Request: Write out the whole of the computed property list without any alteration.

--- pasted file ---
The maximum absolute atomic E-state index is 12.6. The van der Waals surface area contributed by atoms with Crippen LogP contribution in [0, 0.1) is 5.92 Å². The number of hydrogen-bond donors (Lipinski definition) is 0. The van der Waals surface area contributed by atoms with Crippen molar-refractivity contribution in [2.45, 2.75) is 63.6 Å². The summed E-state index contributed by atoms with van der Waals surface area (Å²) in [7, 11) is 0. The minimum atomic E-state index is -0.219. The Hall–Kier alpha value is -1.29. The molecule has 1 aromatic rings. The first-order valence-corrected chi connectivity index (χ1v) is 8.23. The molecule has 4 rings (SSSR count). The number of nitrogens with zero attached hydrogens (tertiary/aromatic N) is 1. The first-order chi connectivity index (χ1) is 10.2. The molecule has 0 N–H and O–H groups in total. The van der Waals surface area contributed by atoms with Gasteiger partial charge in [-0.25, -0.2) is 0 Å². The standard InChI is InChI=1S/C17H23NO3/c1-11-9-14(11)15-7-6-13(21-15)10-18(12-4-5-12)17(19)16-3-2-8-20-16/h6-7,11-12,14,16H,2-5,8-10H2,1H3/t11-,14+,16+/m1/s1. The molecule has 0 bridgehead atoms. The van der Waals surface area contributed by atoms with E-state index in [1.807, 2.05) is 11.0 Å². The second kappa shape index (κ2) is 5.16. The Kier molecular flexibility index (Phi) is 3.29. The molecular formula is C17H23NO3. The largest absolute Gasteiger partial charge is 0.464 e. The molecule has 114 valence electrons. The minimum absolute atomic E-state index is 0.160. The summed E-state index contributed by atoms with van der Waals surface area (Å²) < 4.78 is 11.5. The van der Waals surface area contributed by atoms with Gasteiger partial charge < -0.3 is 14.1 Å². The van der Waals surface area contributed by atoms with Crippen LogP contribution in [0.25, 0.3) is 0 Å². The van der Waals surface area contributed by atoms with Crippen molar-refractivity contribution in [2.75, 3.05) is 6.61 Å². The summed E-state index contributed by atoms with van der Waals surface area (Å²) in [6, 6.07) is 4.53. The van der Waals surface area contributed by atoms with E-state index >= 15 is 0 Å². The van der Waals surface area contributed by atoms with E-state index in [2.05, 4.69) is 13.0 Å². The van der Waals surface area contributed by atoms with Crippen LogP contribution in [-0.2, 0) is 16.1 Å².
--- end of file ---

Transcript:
The maximum absolute atomic E-state index is 12.6. The van der Waals surface area contributed by atoms with Crippen LogP contribution in [0, 0.1) is 5.92 Å². The number of hydrogen-bond donors (Lipinski definition) is 0. The van der Waals surface area contributed by atoms with Crippen molar-refractivity contribution in [2.45, 2.75) is 63.6 Å². The summed E-state index contributed by atoms with van der Waals surface area (Å²) in [7, 11) is 0. The minimum atomic E-state index is -0.219. The Hall–Kier alpha value is -1.29. The molecule has 1 aromatic rings. The first-order valence-corrected chi connectivity index (χ1v) is 8.23. The molecule has 4 rings (SSSR count). The number of nitrogens with zero attached hydrogens (tertiary/aromatic N) is 1. The first-order chi connectivity index (χ1) is 10.2. The molecule has 0 N–H and O–H groups in total. The van der Waals surface area contributed by atoms with Gasteiger partial charge in [-0.25, -0.2) is 0 Å². The standard InChI is InChI=1S/C17H23NO3/c1-11-9-14(11)15-7-6-13(21-15)10-18(12-4-5-12)17(19)16-3-2-8-20-16/h6-7,11-12,14,16H,2-5,8-10H2,1H3/t11-,14+,16+/m1/s1. The molecule has 0 bridgehead atoms. The van der Waals surface area contributed by atoms with E-state index in [1.807, 2.05) is 11.0 Å². The second kappa shape index (κ2) is 5.16. The Kier molecular flexibility index (Phi) is 3.29. The molecular formula is C17H23NO3. The largest absolute Gasteiger partial charge is 0.464 e. The molecule has 114 valence electrons. The minimum absolute atomic E-state index is 0.160. The summed E-state index contributed by atoms with van der Waals surface area (Å²) < 4.78 is 11.5. The van der Waals surface area contributed by atoms with Gasteiger partial charge < -0.3 is 14.1 Å². The van der Waals surface area contributed by atoms with Crippen LogP contribution in [0.25, 0.3) is 0 Å². The van der Waals surface area contributed by atoms with Crippen molar-refractivity contribution in [2.75, 3.05) is 6.61 Å². The summed E-state index contributed by atoms with van der Waals surface area (Å²) in [6, 6.07) is 4.53. The van der Waals surface area contributed by atoms with E-state index >= 15 is 0 Å². The van der Waals surface area contributed by atoms with E-state index in [2.05, 4.69) is 13.0 Å². The van der Waals surface area contributed by atoms with Crippen LogP contribution in [-0.2, 0) is 16.1 Å².